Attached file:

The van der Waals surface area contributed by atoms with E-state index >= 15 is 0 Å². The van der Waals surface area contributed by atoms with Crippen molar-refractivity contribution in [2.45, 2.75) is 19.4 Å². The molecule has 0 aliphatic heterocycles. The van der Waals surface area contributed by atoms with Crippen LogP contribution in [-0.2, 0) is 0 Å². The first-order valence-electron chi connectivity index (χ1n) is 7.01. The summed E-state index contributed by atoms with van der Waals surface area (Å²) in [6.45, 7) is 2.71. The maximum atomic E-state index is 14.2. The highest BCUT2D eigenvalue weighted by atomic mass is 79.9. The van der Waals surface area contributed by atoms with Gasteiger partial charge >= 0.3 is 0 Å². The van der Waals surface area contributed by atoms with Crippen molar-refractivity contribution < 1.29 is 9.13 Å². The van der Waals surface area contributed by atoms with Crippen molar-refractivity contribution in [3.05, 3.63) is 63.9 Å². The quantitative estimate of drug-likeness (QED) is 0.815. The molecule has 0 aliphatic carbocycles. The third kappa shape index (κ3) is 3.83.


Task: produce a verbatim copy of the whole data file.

The van der Waals surface area contributed by atoms with E-state index >= 15 is 0 Å². The van der Waals surface area contributed by atoms with Crippen molar-refractivity contribution in [2.45, 2.75) is 19.4 Å². The molecule has 0 aliphatic heterocycles. The van der Waals surface area contributed by atoms with Crippen LogP contribution in [-0.2, 0) is 0 Å². The first-order valence-electron chi connectivity index (χ1n) is 7.01. The summed E-state index contributed by atoms with van der Waals surface area (Å²) in [6.45, 7) is 2.71. The maximum atomic E-state index is 14.2. The highest BCUT2D eigenvalue weighted by atomic mass is 79.9. The van der Waals surface area contributed by atoms with Gasteiger partial charge >= 0.3 is 0 Å². The van der Waals surface area contributed by atoms with Crippen molar-refractivity contribution < 1.29 is 9.13 Å². The van der Waals surface area contributed by atoms with Crippen molar-refractivity contribution in [3.05, 3.63) is 63.9 Å². The quantitative estimate of drug-likeness (QED) is 0.815. The molecule has 0 aliphatic carbocycles. The third kappa shape index (κ3) is 3.83.